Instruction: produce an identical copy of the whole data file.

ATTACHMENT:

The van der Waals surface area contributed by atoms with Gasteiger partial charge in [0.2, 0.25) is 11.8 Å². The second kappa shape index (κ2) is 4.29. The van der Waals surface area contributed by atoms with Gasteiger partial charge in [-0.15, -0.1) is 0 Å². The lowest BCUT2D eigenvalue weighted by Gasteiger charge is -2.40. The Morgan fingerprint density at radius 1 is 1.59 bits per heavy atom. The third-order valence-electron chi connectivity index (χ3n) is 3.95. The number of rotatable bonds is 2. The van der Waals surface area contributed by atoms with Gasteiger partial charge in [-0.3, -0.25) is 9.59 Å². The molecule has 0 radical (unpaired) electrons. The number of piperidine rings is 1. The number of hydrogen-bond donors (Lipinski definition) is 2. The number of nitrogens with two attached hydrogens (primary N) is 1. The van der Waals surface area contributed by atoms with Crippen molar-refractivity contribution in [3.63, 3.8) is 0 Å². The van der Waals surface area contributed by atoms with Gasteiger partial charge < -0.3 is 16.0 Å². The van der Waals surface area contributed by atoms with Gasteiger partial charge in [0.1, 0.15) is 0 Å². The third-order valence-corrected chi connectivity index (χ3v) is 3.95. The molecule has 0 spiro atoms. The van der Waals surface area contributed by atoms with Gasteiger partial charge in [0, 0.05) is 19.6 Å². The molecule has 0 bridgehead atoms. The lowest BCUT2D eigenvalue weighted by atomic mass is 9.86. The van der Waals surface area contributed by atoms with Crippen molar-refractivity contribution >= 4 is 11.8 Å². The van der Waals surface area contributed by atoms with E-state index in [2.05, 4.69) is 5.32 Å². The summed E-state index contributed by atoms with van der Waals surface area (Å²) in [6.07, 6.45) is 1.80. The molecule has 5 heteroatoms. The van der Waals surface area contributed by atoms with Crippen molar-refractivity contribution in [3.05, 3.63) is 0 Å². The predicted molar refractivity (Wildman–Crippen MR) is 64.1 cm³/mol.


The van der Waals surface area contributed by atoms with Gasteiger partial charge in [0.2, 0.25) is 11.8 Å². The second kappa shape index (κ2) is 4.29. The van der Waals surface area contributed by atoms with Gasteiger partial charge in [-0.15, -0.1) is 0 Å². The lowest BCUT2D eigenvalue weighted by Gasteiger charge is -2.40. The Morgan fingerprint density at radius 1 is 1.59 bits per heavy atom. The third-order valence-electron chi connectivity index (χ3n) is 3.95. The number of rotatable bonds is 2. The van der Waals surface area contributed by atoms with Gasteiger partial charge in [-0.3, -0.25) is 9.59 Å². The molecule has 0 radical (unpaired) electrons. The number of piperidine rings is 1. The number of hydrogen-bond donors (Lipinski definition) is 2. The number of nitrogens with two attached hydrogens (primary N) is 1. The van der Waals surface area contributed by atoms with Crippen molar-refractivity contribution in [3.63, 3.8) is 0 Å². The van der Waals surface area contributed by atoms with Gasteiger partial charge < -0.3 is 16.0 Å². The van der Waals surface area contributed by atoms with Gasteiger partial charge in [0.1, 0.15) is 0 Å². The third-order valence-corrected chi connectivity index (χ3v) is 3.95. The molecule has 0 spiro atoms. The van der Waals surface area contributed by atoms with Gasteiger partial charge in [0, 0.05) is 19.6 Å². The molecule has 0 bridgehead atoms. The lowest BCUT2D eigenvalue weighted by atomic mass is 9.86. The van der Waals surface area contributed by atoms with Crippen molar-refractivity contribution >= 4 is 11.8 Å². The van der Waals surface area contributed by atoms with E-state index in [2.05, 4.69) is 5.32 Å². The summed E-state index contributed by atoms with van der Waals surface area (Å²) in [6.07, 6.45) is 1.80. The molecule has 5 heteroatoms. The van der Waals surface area contributed by atoms with Crippen molar-refractivity contribution in [3.05, 3.63) is 0 Å². The predicted molar refractivity (Wildman–Crippen MR) is 64.1 cm³/mol.